DDoS Attack on Dyn: Largest of Its Kind Involving 100,000 Mirai Botnets
Mirai botnet played a vital role in Dyn DDoS attack – Researchers believe the attack was up to 1.2 Tbps

Last week HackRead reported the involvement of Mirai botnet in distributed denial of service (DDoS) attack on Dyn DNS, an Internet performance management company. Now, experts have also revealed that Mirai played a major role during the attack. They also have termed this attack as the largest attack of its kind in history.

During the attack, Dyn’s servers remained suspended for the most part of the day due to which popular websites including Twitter, Netflix, CNN, Reddit and the Guardian etc could not be accessed in the US and also in some areas in Europe.

In an official blog post posted by Dyn, it was revealed that Mirai botnet was the primary source of the “malicious attack traffic.”

Botnets are specially designed network of computers infected with malware. These botnets can bombard any server with the humongous influx of web traffic. This eventually makes it difficult for the server to handle the traffic and it collapses causing breakdown of the entire DNS.

The interesting part is that Mirai botnet represents a completely different breed of botnets because it is made up of IoT (internet of things) devices. Any IoT device such as DVR player or digital camera can act as a Mirai botnet if infected with the malware.

Obviously, there are hundreds of thousands of IoT devices connected to the internet, and this aspect has made Mirai such a big threat. Given the large number of devices to choose from, every attack conducted via Mirai becomes large-scale and highly devastating for the victim. Usually, standard DDoS attacks do not achieve such magnanimity as is showcased by Mirai.

As per Dyn, the attack involved the use of around “100,000 malicious endpoints,” while the strength of the attack was estimated to be 1.2Tbps.

Dyn also suggested that the hackers who caused this internet outage in the US might be holding back by using 100,000 devices since experts have observed over 500,000 devices have been infected with Mirai due to their weak default passwords. Therefore, Dyn researcher believes that the hackers could have launched a more powerful attack but they chose to downplay this time.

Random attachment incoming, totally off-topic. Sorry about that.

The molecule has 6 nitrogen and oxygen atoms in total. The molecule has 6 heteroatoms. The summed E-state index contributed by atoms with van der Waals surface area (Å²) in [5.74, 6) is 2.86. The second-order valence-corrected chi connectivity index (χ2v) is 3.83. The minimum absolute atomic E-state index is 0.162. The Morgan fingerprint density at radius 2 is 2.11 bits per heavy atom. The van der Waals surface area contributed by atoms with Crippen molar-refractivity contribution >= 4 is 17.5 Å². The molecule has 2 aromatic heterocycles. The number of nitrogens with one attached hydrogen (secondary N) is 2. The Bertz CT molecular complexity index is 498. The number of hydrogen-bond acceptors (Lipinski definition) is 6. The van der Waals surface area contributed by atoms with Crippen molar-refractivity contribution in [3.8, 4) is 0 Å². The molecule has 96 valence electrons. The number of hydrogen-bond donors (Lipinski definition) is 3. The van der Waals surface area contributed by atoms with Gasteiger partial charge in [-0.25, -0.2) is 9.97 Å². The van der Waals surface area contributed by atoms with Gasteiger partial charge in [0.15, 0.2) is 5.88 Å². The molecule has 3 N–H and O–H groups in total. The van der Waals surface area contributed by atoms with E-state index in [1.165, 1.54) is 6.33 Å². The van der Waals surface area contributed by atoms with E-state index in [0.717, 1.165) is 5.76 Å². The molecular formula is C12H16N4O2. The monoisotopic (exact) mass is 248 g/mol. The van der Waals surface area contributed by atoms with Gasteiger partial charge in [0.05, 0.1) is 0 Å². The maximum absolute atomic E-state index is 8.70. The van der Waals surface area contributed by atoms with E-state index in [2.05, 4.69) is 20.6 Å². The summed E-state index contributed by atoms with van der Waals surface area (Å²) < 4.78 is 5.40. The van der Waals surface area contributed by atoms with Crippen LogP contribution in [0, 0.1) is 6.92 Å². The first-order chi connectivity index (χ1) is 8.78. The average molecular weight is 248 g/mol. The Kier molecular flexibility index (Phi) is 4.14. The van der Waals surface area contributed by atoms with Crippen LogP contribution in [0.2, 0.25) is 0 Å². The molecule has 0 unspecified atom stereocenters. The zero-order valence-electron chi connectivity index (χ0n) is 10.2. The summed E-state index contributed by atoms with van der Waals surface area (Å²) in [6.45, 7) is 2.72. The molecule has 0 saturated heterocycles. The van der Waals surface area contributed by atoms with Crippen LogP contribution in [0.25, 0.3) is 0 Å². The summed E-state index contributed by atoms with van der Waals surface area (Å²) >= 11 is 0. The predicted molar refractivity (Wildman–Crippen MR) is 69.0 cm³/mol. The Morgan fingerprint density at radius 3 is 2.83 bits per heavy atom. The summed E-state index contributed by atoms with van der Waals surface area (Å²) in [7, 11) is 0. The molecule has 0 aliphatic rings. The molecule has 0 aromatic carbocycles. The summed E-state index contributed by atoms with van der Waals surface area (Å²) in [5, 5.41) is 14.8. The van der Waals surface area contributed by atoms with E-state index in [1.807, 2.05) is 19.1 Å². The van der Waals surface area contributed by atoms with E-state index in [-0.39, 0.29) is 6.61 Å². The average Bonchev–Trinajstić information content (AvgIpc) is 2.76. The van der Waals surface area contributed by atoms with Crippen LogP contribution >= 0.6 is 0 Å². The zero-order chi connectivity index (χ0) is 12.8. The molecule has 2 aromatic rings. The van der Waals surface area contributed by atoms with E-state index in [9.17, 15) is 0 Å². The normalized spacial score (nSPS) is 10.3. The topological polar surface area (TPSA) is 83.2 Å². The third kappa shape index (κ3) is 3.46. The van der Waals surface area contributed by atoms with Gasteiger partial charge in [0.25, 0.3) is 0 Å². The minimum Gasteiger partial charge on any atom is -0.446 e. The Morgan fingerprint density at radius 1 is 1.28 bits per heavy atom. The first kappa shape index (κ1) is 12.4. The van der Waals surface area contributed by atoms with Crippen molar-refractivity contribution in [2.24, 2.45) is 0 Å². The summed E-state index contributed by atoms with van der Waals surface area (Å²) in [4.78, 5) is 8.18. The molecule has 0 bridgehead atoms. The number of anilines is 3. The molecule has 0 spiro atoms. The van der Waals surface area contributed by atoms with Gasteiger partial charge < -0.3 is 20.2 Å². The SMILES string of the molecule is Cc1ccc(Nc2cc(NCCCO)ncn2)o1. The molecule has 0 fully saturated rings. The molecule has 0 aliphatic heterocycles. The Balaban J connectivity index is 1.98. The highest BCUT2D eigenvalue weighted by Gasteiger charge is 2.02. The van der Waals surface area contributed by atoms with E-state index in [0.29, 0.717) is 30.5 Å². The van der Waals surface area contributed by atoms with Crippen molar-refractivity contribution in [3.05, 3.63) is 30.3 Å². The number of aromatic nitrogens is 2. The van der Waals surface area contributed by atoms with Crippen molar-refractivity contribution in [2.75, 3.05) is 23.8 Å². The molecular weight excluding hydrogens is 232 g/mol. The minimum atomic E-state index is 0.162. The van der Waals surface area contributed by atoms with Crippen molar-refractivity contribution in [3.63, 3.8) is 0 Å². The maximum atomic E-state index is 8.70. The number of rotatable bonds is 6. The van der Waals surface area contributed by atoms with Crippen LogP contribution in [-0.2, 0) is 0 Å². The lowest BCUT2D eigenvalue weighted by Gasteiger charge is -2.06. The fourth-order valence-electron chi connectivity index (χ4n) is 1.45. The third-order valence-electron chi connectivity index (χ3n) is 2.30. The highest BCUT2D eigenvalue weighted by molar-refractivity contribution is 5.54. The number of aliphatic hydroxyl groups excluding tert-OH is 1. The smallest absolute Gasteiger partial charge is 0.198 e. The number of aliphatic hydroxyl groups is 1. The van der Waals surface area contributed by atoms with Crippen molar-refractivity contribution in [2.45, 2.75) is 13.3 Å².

That’s true because where a majority of moderate firms would crumble with an attack of 10 Gbps, bigger companies would require the strength of 100 Gbps to crumble.

As per the analysis of Level 3, a lot of the Mirai infected devices were sourced from IP addresses located in 164 countries. Most of the addresses were identified in Columbia, Vietnam, Brazil and the US. On the other hand, CCTV cameras ranked at the top in the list of most infected IoT devices.

As of now, there is no absolute news about who was behind Friday’s attack on Dyn but according to some security experts, it could be the job of amateur hackers because last month Mirai’s source code was leaked to the hacking community. Thus, anyone can use this botnet as per the capabilities.

However, Level3 Communications believe that Mirai is not solely responsible for the Dyn attack and other botnets were also involved. At the same time, FlashPoint researchers also linked the famous hacking forum hackforum.net with the Dyn DDoS attack.

“We’ve seen at least one, maybe two behaviors that aren’t consistent with Mirai,” said Dale Drew, Level 3 CSO. Drew added that the perpetrators of the cyber-attack may have used multiple botnets to evade detection.

There are thousands of unprotected security and webcams in the United States ready to used by hackers to conduct further cyber-armageddon. In such circumstances, Xiongmai’s decision to recall their webcams is a drop in the bucket.

Click here to see which state in the US has more unprotected cameras.

Remember, a couple of days ago, a Chinese electronics company Hangzhou Xiongmai recalled its devices after discovering their involvement in the cyber attack on Dyn. However, Xiongmai also blamed customers for not changing their device’s default credentials. So if you own an internet connected device change their default login credentials. 

Waqas

Waqas Amir is a Milan-based cybersecurity journalist with a passion for covering latest happenings in cyber security and tech world. In addition to being the founder of this website, Waqas is also into gaming, reading and investigative journalism.